Recent news of the three law-enforcement offices having joint control over new technology used for confiscated cell phones have left us wondering if this may be a serious violation of privacy.
The Nodaway Sheriff's Department, Maryville Public Safety and the University Police Department will soon begin the use of a new system, Cellebrite. Cellebrite will allow law-enforcement to extract any text messages or media from cellphones and mobile devices in order to track criminal investigations faster and more accurately.
Though in these cases the cell phones have been confiscated by the departments during a criminal investigation, iPhone users are usually safe from an intrusion of privacy. In case you did not know, if you are an iPhone user, Apple is known for not releasing any of your iMessages or phone records to law-enforcement, but it seems they have found a way around Apple’s barrier. Cellebrite can bypass any data blocks or encryptions with just a press of a button.
It should be assumed this was soon to come, considering we are living in a technologically based world where a good handful of crimes are primarily cyber-based. Law enforcement was sure to come up with ways to combat their obvious disadvantage.
On one hand, this could be very useful in situations where there are relatively no leads to sexual assault crimes or student deaths. Law enforcement can use Cellebrite to determine the last exchanges between individuals to lead them to a conclusion. But could this turn into a situation in which law enforcement abuses their power? Could Cellebrite be used to violate your fourth amendment rights? We think, yes, it’s very possible. The idea of someone, law-enforcement or not, rummaging through your private messages, thoughts and photos shouldn’t sit well with anyone, but it’s hard to determine if the positive outweighs the negative.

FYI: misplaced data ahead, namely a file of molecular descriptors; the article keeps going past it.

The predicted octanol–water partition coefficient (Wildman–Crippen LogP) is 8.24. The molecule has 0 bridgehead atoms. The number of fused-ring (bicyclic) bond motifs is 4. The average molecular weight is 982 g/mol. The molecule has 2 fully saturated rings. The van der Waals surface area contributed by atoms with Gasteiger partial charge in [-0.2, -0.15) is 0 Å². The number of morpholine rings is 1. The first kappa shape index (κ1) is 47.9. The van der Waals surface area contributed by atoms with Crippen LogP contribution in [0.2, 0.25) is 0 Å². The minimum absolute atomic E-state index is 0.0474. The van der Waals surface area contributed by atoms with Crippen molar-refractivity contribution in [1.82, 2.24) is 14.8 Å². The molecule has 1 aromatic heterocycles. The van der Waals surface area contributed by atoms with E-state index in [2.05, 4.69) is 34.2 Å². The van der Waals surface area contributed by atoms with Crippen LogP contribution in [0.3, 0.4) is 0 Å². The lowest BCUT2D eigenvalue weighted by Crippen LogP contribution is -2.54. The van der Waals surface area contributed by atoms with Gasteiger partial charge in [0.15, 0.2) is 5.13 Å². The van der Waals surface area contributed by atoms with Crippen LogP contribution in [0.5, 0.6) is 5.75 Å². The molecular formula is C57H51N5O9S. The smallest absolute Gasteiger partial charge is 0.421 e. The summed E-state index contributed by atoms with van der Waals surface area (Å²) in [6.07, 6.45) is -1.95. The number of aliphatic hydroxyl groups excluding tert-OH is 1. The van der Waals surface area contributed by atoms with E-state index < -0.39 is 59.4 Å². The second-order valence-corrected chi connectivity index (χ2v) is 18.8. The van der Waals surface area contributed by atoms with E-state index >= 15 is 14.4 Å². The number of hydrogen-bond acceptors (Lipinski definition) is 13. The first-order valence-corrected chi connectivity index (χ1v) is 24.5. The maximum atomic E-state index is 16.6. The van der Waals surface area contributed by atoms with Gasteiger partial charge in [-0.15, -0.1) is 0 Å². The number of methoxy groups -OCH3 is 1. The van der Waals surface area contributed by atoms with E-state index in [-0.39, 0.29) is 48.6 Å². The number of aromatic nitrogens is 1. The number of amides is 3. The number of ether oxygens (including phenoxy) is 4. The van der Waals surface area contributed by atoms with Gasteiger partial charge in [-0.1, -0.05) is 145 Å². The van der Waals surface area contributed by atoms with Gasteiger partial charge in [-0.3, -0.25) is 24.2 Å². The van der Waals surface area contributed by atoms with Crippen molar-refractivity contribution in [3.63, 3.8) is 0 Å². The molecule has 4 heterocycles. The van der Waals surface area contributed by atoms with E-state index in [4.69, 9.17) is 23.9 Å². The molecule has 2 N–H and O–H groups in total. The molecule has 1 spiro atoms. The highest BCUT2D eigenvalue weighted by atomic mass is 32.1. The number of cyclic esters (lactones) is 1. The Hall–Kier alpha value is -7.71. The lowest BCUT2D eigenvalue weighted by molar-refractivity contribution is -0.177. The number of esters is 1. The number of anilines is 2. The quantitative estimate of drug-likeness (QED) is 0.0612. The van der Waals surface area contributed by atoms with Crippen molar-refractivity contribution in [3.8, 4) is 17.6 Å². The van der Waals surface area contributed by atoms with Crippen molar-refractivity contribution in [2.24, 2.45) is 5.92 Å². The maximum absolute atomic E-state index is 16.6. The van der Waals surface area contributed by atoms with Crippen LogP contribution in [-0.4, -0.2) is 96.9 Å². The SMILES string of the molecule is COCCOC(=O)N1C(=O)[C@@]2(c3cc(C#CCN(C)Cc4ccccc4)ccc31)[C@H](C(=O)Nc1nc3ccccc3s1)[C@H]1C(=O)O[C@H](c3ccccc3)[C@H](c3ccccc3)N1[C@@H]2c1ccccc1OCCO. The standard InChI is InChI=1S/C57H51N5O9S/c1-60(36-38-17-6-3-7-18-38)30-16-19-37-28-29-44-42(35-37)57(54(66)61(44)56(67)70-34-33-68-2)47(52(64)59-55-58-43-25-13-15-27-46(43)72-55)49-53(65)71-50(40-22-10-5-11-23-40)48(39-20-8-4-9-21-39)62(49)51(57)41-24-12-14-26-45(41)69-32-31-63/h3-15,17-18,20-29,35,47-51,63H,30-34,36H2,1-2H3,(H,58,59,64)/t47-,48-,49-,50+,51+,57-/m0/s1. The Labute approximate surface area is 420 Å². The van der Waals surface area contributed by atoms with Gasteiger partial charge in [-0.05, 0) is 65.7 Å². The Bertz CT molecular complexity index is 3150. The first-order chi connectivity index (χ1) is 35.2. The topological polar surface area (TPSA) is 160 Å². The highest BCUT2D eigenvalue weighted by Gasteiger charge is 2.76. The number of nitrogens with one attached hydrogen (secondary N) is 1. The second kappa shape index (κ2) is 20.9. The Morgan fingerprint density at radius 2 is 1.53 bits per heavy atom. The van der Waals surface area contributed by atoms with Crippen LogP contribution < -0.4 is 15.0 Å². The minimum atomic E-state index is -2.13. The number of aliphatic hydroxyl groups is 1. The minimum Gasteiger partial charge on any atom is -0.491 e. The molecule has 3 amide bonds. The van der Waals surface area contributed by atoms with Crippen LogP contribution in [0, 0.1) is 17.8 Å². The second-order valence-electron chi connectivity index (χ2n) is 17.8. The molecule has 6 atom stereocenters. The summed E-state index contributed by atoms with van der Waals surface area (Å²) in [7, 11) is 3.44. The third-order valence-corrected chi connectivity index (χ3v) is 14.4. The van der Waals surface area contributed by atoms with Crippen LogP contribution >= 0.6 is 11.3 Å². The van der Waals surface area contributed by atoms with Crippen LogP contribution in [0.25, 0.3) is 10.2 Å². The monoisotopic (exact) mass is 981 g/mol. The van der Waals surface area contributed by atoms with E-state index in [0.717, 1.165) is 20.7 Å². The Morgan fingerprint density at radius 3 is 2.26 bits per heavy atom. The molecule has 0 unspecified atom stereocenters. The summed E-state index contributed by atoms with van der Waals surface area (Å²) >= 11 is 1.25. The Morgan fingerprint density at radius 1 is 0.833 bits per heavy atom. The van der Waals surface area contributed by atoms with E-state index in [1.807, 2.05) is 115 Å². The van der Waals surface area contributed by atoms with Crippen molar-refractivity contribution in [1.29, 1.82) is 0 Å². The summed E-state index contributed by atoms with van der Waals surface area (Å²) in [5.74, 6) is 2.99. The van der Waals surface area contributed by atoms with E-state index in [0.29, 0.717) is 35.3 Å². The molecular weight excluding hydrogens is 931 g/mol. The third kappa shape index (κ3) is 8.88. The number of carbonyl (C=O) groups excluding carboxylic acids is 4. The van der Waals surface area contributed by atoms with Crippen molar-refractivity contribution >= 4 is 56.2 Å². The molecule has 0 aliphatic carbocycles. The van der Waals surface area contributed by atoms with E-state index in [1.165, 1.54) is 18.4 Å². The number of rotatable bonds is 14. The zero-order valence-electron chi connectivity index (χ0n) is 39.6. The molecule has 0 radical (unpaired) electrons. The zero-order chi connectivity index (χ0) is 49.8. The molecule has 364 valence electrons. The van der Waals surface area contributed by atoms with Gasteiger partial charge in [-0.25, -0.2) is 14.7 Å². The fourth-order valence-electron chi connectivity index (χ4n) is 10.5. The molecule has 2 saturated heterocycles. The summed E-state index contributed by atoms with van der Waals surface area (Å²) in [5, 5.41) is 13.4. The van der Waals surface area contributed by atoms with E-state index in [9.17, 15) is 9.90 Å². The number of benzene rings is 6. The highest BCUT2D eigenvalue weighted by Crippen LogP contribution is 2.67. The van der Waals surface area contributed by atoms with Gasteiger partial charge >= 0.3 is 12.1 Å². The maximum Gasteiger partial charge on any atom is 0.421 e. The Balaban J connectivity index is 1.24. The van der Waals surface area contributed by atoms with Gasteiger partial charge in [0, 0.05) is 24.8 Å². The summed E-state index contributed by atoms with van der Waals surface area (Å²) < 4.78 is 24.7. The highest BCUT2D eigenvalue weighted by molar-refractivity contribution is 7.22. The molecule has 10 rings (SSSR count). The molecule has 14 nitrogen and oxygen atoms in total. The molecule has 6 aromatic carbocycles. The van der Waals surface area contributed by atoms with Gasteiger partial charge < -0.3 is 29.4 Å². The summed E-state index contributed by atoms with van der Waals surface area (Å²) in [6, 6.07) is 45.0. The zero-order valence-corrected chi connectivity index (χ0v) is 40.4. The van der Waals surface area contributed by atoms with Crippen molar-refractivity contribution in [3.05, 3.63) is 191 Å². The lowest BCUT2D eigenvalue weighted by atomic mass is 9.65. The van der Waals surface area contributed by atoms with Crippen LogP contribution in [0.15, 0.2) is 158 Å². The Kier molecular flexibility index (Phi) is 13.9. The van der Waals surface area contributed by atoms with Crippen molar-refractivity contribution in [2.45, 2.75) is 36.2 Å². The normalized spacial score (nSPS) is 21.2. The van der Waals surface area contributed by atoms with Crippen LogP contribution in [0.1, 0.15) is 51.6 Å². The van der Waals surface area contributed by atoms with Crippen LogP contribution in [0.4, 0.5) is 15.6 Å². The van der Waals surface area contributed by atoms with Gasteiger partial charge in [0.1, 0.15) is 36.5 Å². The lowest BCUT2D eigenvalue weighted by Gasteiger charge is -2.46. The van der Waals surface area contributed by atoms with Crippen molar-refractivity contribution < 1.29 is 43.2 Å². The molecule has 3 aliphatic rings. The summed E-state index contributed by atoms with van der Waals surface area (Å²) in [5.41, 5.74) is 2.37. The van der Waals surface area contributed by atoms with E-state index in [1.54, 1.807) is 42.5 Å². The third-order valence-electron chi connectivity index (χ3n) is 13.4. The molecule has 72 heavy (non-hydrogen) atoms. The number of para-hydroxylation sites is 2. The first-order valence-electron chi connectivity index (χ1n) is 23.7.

One can argue, if you don’t have anything to hide, then you don’t have anything to worry about. Yes, but what about simple confidentiality. Can it be guaranteed that information not pertaining to the criminal investigation won’t be released to other individuals?
Honestly, it all comes down to trusting our law-enforcement on campus and within the Maryville community to use the technology appropriately. Though, with the amount of heat law-enforcement have received throughout the country pertaining to violations of basic rights, it can be hard to repress feelings of mistrust or accusatory statements.
The new technology is sure to cause some debates of privacy, but we should strive to trust our local law-enforcement are here to help above all else. We need to trust our rights will be upheld and respected, and our private lives protected. If this is proven to be false, then together we will all fight for what is right.